Starving for the Weekend

Thanksgiving is behind us and we are probably all a little fatter than we were over a week ago. I stayed true to my word and didn’t eat any turkey this year. My anti-turkey movement even caught on at my in-laws for Thanksgiving, as there wasn’t a bird in sight. If my hunting luck doesn’t change soon I am going to have to eat my words, and the turkey.

No quicker than we finished our Thanksgiving lunch on Thursday, I began planning my weekend hunting trip in my mind. I had visions of killing a doe on the first evening, then hunting one of the “shooter” bucks that we have on camera the remainder of the weekend. In my mind, the hunt always plays out easier than it actually happens. I do the same thing with baseball games during our season. Before a series begins I play the entire weekend out in my head. Of course, it never happens the way I draw it up, and the same goes with hunting, most of the time.

I left our house Friday around noon headed toward our deer camp south of Vicksburg. My wife noticed that I didn’t pack much to eat before I walked out the door. I told her that if I didn’t kill a deer that I wouldn’t be eating any meat. What a stupid thing to say. The first evening hunt went about as you would expect. I arrived at the camp just as the rain stopped and hurried to a stand positioned along the Big Black River. I saw one deer during the hunt just as the fog and darkness rolled in. It was a spike, so I would have to settle for crackers and guacamole dip for dinner that night. Thankfully, I was still pretty full from all of the food I was forced to eat on Thursday.

On Saturday morning, I hunted a new stand on the property that overlooks a road in-between a bedding area and a cypress brake. This stand is a tripod that sits about 12 feet off the ground that provides a 360 degree view of the surrounding area. I thought it would be a great place to catch deer moving from the bedding area to feeding areas. The problem that I had was the seat. It was essentially the bones of a seat with no cushion. The location of the stand was great, but my butt and my back couldn’t take more than a couple hours of sitting. I did see a doe and two yearlings cross the road, but they moved across the road so quickly that I wouldn’t have been able to get a shot off even if I wanted to. My morning hunt ended the same way as the previous evening, with no meat.

With my confidence fading as I returned to camp, I decided to run up the road to a store and grab some vegetables and some granola bars so I wouldn’t completely starve if I didn’t kill a deer. My fortune soon changed when I returned to camp. The Donald family showed up to watch the Egg Bowl at the camp that evening, and they brought food. They brought enough food to feed Patton’s 3rd Army and were kind enough to make sure I didn’t starve. Brad, the deer skinning machine, brought the best bag of deer jerky that I’ve ever eaten in my life, and David Donald fried some fish from our lake, which was fantastic. With the pressure off of me to kill a deer to eat that night, I figured I’d see plenty of action in the woods that evening.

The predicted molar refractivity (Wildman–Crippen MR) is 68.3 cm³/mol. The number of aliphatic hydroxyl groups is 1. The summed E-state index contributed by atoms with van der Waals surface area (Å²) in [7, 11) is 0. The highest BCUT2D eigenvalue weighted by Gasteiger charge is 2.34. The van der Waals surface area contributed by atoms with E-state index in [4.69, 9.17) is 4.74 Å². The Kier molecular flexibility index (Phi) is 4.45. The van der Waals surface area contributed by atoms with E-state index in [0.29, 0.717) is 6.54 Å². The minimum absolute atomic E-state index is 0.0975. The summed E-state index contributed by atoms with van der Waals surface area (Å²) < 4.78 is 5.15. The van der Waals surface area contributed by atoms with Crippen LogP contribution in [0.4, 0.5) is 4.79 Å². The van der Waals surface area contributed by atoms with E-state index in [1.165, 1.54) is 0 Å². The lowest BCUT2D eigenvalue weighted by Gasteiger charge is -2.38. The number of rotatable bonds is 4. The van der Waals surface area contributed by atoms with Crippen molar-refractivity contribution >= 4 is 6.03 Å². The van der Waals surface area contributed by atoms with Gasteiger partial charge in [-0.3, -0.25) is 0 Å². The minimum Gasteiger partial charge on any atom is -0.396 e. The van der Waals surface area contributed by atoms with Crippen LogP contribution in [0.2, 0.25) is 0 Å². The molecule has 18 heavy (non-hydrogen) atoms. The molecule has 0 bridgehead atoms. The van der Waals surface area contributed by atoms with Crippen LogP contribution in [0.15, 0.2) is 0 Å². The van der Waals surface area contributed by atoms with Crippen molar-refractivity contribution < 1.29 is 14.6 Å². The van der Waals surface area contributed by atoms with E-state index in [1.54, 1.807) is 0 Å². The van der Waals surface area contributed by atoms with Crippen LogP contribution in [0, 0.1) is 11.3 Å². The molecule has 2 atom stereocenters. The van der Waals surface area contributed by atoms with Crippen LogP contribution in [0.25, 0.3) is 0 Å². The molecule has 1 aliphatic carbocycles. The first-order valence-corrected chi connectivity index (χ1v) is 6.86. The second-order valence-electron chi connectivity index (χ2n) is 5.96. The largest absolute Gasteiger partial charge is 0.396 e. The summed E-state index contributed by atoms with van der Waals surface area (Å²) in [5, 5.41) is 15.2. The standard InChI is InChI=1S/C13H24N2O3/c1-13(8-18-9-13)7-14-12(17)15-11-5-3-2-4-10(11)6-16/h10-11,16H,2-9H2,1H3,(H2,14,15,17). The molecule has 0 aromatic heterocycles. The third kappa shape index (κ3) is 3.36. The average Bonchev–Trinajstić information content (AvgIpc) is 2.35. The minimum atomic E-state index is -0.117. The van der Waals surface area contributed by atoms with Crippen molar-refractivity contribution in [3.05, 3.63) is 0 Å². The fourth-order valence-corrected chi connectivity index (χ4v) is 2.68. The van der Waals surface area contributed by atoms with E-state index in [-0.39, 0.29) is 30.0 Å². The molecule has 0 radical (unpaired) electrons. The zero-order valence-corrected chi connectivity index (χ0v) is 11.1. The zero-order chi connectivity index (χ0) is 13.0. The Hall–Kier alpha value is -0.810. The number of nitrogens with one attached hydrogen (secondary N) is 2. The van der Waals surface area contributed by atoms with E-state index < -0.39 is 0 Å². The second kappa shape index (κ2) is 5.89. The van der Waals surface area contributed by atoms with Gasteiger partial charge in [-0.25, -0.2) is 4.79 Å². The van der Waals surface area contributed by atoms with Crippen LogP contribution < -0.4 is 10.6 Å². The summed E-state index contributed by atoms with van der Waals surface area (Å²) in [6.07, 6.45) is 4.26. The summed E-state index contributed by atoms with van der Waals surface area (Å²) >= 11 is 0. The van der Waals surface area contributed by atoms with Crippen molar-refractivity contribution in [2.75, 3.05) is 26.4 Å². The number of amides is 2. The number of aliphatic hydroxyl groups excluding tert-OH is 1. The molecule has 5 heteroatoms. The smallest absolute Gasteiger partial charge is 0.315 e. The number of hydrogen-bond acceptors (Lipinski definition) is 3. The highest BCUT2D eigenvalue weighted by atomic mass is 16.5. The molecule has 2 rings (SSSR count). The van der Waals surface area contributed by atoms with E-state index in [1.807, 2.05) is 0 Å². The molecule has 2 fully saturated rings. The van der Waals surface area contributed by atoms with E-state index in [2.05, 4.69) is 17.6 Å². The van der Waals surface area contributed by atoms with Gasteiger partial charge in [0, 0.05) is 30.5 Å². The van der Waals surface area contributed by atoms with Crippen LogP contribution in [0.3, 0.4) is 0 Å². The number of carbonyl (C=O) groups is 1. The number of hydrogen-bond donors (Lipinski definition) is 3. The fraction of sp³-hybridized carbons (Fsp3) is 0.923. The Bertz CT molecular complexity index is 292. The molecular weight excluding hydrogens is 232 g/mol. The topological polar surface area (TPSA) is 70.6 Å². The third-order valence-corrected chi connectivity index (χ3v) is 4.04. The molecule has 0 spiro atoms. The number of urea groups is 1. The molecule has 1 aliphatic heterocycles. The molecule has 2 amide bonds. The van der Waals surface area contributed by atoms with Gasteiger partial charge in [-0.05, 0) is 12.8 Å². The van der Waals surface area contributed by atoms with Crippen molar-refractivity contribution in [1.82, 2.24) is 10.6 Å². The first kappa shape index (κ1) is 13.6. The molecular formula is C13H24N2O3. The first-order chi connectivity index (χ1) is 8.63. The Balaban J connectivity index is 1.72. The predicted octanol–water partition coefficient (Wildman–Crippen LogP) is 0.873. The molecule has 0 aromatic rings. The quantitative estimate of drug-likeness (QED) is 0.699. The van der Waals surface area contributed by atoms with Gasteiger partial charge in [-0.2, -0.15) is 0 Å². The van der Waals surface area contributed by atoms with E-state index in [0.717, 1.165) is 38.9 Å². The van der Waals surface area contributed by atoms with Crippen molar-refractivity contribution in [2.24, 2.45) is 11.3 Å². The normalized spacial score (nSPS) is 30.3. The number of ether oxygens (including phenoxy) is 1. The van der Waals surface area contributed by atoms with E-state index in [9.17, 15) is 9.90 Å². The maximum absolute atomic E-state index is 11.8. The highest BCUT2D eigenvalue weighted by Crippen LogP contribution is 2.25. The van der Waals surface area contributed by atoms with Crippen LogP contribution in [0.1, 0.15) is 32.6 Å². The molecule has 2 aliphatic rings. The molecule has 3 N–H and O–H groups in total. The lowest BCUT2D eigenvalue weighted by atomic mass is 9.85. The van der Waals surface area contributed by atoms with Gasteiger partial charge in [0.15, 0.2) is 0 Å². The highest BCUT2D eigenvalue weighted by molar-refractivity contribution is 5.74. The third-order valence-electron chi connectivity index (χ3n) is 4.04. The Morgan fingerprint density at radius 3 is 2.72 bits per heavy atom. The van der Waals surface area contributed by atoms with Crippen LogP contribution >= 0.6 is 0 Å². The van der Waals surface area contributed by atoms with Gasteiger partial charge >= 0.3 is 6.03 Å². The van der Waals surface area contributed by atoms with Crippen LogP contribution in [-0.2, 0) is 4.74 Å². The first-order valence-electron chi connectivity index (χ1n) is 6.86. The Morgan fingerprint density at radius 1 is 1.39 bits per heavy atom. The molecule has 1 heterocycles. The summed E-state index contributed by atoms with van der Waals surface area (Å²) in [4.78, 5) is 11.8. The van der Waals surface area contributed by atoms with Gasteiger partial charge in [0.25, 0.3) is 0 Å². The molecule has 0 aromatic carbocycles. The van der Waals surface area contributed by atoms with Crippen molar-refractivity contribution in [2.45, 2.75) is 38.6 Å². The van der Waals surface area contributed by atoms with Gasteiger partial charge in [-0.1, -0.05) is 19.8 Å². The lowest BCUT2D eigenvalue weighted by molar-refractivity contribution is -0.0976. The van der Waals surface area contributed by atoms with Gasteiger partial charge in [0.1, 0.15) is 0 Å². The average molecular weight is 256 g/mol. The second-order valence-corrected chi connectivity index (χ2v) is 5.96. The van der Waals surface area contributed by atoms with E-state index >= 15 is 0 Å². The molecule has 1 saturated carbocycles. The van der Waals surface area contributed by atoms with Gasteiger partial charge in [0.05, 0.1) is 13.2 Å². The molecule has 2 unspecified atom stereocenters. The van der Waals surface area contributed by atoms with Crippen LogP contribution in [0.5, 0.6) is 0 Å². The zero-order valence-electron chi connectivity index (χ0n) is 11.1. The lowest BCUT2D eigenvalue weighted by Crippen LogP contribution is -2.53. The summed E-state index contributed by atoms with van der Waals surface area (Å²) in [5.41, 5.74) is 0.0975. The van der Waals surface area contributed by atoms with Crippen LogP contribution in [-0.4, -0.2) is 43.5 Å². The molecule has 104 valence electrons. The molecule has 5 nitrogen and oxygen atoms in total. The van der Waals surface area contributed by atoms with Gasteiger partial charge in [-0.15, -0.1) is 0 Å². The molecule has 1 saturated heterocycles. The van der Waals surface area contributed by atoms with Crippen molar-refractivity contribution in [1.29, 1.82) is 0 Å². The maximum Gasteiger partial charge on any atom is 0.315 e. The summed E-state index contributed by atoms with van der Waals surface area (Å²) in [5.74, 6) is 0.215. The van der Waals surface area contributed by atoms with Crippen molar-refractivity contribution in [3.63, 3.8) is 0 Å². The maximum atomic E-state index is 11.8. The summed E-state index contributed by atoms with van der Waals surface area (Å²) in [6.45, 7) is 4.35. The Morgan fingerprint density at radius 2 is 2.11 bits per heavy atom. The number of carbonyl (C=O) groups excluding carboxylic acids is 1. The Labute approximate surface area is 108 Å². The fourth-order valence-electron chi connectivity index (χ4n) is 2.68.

I went to a stand notorious for seeing plenty of doe with the hopes bagging one to take back home. The first deer entered the food plot around 3:45, and I almost immediately recognized it as a button head buck. It was still early and I’ve seen a ton of does from this stand in previous years, so my confidence remained high. The button head fed in the plot until a one horned buck ran him out. Some would call this deer a cull buck and shoot him immediately to keep him from breeding. The deer was young, and I figured something happened that caused one side of his rack to break off during the velvet stage, so I let him walk. As the sun was beginning to set another buck entered the plot. This one was a little larger and began to bully the one horned buck. While the larger 6 point was bullying the young deer, another buck caught my eye in the distance. I identified him as a three and half year old eight point, which doesn’t quite meet our standards as a shooter buck on the property. He entered the food plot, made a scrape at the edge, and headed toward the other two bucks. If you’ve never seen two bucks fight, it is a really cool experience. The older buck’s ears folded down and he began to stagger sideways like he was drunk. The younger buck seemed up to the challenge and they locked horns. The fight lasted for a few minutes with the older buck getting the upper hand and running the younger deer from the plot. Darkness soon followed and the hunt was over. I returned to the camp with no meat but excited from what I considered a successful hunt. Plus, I knew I wasn’t going to go hungry that night.

That night we feasted on fried fish, potatoes, and hush puppies while watching football outside by a large fire. For the moment, all was right in the world, well almost. Everyone at the camp, aside from me, is a Mississippi State grad. There was no covid, no political issues, just a bunch of friends enjoying each other’s company and good food. That’s what’s so special about deer camp. For me, it’s an escape from the world. Breaking my normal routine, I stayed and hunted on Sunday. It rained pretty much all day and I came up empty handed again, but that’s ok. There will be other days. Plus, if I really need deer meat, I’ll just take my daughter. She’s a better hunter than me anyway.

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